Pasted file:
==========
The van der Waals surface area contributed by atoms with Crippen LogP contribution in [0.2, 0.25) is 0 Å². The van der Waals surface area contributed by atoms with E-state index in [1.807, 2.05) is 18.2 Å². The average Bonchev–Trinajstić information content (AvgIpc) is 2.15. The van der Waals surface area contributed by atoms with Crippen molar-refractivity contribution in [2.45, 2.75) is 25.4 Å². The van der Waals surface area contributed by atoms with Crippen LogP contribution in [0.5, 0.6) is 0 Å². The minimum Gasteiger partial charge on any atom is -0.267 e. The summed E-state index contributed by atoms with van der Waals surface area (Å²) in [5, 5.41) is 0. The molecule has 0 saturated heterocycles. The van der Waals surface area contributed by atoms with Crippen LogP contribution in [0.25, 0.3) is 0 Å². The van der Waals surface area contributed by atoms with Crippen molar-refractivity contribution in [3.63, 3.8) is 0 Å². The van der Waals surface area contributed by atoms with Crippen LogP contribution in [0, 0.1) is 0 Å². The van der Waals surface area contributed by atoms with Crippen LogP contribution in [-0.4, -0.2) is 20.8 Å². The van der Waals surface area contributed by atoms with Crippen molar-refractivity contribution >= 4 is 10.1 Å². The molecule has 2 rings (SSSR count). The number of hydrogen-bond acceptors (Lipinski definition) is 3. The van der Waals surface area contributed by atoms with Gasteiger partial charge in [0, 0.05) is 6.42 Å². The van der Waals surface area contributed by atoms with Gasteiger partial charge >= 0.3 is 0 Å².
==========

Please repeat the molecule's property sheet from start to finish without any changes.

The van der Waals surface area contributed by atoms with Crippen LogP contribution in [0.2, 0.25) is 0 Å². The van der Waals surface area contributed by atoms with E-state index in [1.807, 2.05) is 18.2 Å². The average Bonchev–Trinajstić information content (AvgIpc) is 2.15. The van der Waals surface area contributed by atoms with Crippen molar-refractivity contribution in [2.45, 2.75) is 25.4 Å². The van der Waals surface area contributed by atoms with Crippen LogP contribution in [0.5, 0.6) is 0 Å². The minimum Gasteiger partial charge on any atom is -0.267 e. The summed E-state index contributed by atoms with van der Waals surface area (Å²) in [5, 5.41) is 0. The molecule has 0 saturated heterocycles. The van der Waals surface area contributed by atoms with Crippen LogP contribution in [0.25, 0.3) is 0 Å². The van der Waals surface area contributed by atoms with Crippen molar-refractivity contribution in [3.63, 3.8) is 0 Å². The van der Waals surface area contributed by atoms with Crippen LogP contribution in [0, 0.1) is 0 Å². The van der Waals surface area contributed by atoms with Crippen LogP contribution in [-0.4, -0.2) is 20.8 Å². The van der Waals surface area contributed by atoms with Crippen molar-refractivity contribution >= 4 is 10.1 Å². The molecule has 2 rings (SSSR count). The number of hydrogen-bond acceptors (Lipinski definition) is 3. The van der Waals surface area contributed by atoms with Gasteiger partial charge in [0, 0.05) is 6.42 Å². The van der Waals surface area contributed by atoms with Gasteiger partial charge >= 0.3 is 0 Å².